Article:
If agriculture is to continue to feed the world, it needs to become more like manufacturing, says Geoffrey Carr. Fortunately, that is already beginning to happen. A technological revolution in farming led by advances in robotics and sensing technologies looks set to disrupt modern practice.
Over the centuries, as farmers have adopted more technology in their pursuit of greater yields, the belief that ‘bigger is better’ has come to dominate farming, rendering small-scale operations impractical. But advances in robotics and sensing technologies are threatening to disrupt today’s agribusiness model. “There is the potential for artificial intelligent robots to change the economic model of farming so that it becomes feasible to be a small producer again,” says robotics engineer George Kantor at Carnegie Mellon University in Pittsburgh, Pennsylvania.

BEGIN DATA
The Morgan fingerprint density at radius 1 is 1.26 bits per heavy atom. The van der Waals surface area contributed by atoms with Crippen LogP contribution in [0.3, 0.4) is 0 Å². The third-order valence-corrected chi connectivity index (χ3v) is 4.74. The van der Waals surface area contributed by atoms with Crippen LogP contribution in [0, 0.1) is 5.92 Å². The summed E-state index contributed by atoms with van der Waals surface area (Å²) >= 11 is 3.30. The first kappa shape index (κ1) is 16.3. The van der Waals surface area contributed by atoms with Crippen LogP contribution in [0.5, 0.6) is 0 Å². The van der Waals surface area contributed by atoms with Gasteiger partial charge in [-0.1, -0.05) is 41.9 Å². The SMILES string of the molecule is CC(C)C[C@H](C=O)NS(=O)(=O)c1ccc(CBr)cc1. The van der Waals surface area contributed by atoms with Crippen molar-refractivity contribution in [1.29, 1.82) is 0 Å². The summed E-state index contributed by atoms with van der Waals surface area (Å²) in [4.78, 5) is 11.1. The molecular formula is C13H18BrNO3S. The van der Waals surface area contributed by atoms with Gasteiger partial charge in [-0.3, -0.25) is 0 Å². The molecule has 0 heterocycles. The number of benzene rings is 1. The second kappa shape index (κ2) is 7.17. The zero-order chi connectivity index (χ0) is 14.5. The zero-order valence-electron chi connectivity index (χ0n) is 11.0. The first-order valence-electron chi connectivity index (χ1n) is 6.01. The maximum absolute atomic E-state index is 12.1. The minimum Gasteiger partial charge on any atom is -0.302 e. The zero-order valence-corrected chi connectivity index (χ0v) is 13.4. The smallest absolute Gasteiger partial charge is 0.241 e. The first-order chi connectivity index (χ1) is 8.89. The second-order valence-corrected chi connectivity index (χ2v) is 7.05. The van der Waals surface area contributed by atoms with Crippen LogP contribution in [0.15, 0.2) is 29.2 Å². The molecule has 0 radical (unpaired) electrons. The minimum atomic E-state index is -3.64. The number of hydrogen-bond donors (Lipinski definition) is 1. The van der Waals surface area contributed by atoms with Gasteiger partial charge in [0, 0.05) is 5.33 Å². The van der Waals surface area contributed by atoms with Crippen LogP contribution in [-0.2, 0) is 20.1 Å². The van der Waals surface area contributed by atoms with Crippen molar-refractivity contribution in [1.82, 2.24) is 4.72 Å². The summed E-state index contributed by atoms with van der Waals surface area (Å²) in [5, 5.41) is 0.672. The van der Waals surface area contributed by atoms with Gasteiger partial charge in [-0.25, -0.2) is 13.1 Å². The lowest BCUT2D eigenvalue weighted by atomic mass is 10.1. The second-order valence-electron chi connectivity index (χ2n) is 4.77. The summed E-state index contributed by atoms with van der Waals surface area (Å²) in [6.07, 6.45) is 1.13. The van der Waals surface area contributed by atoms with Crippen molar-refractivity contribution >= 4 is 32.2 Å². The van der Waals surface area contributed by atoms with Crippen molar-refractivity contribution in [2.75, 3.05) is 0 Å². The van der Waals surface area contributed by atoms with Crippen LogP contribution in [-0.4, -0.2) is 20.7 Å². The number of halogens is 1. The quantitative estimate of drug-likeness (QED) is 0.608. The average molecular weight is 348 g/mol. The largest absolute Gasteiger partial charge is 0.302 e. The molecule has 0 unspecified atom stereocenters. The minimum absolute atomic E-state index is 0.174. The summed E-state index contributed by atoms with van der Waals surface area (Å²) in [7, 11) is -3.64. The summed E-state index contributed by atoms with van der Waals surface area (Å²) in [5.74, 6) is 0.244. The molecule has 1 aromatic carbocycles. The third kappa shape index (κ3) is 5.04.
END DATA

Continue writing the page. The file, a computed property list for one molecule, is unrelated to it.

Twenty-first century robotics and sensing technologies have the potential to solve problems as old as farming itself. It is believe, by moving to a robotic and an AI agricultural system, we can make crop production significantly more efficient and more sustainable in Africa too. In greenhouses devoted to fruit and vegetable production, engineers are exploring automation as a way to reduce costs and boost quality (see ‘Ripe for the picking’). Devices to monitor vegetable growth, as well as robotic pickers, are currently being tested. For livestock farmers, sensing technologies can help to manage the health and welfare of their animals (‘Animal trackers’). And work is underway to improve monitoring and maintenance of soil quality (‘Silicon soil saviours’), and to eliminate pests and disease without resorting to indiscriminate use of agrichemicals (‘Eliminating enemies’).